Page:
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The chocolate chip cookie all grown up

Rye Chocolate Chip Cookies

1 review
Appears in May-June 2017

1 hour 20 minutes active

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Rye Chocolate Chip Cookies

We’ve eaten plenty of Toll House chocolate chip cookies. And while they’re good, we wanted something different—a more complex cookie with a robust flavor that could balance the sugar and chocolate. We found inspiration on a visit to Claire Ptak’s Violet bakery in London, where she’s a fan of switching things up. Think rye flour for an apricot upside-down cake. Rye is a little bitter, a little savory, and it makes the perfect counterpoint for the sugary high notes of a chocolate chip cookie. First, though, we had to make a few adjustments. Rye has less gluten than all-purpose flour so it bakes differently and requires more liquid. We decided to go almost equal parts rye and all-purpose flours and recommend that you weigh for best results. Toasting the rye flour added complex, nutty flavor that balanced the sweetness of the cookies. Rye flour texture and flavor varies from brand to brand; we we preferred the cookies' spread and chew when made with Arrowhead Mills Organic Rye, with Bob's Red Mill Dark Rye as a close second. A touch of molasses deepened the flavor and added slight bitterness. These cookies continue to firm up after they come out of the oven; it is best to check them early and err on the side of under-baking.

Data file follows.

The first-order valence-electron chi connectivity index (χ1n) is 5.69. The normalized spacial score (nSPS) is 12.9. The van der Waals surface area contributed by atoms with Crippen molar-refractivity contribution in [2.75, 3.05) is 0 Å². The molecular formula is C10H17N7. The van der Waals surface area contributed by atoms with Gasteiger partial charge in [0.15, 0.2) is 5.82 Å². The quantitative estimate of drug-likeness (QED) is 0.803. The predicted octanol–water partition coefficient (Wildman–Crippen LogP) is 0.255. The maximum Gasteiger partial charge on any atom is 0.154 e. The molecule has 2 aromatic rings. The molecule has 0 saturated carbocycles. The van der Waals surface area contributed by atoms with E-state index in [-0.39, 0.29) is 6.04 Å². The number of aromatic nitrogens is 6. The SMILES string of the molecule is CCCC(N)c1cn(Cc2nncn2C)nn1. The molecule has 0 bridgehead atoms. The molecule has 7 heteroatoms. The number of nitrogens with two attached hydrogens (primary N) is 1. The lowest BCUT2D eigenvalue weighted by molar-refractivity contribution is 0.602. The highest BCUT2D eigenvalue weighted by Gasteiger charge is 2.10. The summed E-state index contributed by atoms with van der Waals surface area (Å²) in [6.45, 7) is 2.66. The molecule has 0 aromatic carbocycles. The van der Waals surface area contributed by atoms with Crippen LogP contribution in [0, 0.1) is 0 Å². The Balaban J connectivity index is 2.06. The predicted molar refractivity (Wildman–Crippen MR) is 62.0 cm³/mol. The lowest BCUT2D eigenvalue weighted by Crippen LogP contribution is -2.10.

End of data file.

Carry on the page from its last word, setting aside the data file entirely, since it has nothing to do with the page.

Don’t use coarsely ground rye flour, as it absorbs moisture differently than finely ground, causing these cookies to spread too much during baking. Unfortunately, labels usually do not specify, but if the flour is visible in its packaging, coarsely ground has a granularity similar to cornmeal; finely ground rye has a powderiness much like all-purpose flour. We found Hodgson Mills rye flour, which is widely available, to be too coarse.

1 hour

20 minutes active


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